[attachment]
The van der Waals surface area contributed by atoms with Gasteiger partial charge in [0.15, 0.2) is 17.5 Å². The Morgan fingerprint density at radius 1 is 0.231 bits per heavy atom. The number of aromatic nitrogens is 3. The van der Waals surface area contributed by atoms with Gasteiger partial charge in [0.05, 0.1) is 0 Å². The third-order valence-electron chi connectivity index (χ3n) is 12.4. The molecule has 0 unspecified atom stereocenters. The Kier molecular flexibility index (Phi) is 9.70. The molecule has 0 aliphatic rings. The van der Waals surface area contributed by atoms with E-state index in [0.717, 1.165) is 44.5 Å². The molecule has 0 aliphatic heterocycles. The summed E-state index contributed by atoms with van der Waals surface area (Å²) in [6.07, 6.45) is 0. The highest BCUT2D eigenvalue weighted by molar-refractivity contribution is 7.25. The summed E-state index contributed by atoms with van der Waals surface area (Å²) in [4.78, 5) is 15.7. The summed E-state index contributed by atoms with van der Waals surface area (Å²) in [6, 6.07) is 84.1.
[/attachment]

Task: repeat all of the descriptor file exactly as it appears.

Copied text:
The van der Waals surface area contributed by atoms with Gasteiger partial charge in [0.15, 0.2) is 17.5 Å². The Morgan fingerprint density at radius 1 is 0.231 bits per heavy atom. The number of aromatic nitrogens is 3. The van der Waals surface area contributed by atoms with Gasteiger partial charge in [0.05, 0.1) is 0 Å². The third-order valence-electron chi connectivity index (χ3n) is 12.4. The molecule has 0 unspecified atom stereocenters. The Kier molecular flexibility index (Phi) is 9.70. The molecule has 0 aliphatic rings. The van der Waals surface area contributed by atoms with E-state index in [0.717, 1.165) is 44.5 Å². The molecule has 0 aliphatic heterocycles. The summed E-state index contributed by atoms with van der Waals surface area (Å²) in [6.07, 6.45) is 0. The highest BCUT2D eigenvalue weighted by molar-refractivity contribution is 7.25. The summed E-state index contributed by atoms with van der Waals surface area (Å²) in [4.78, 5) is 15.7. The summed E-state index contributed by atoms with van der Waals surface area (Å²) in [6, 6.07) is 84.1.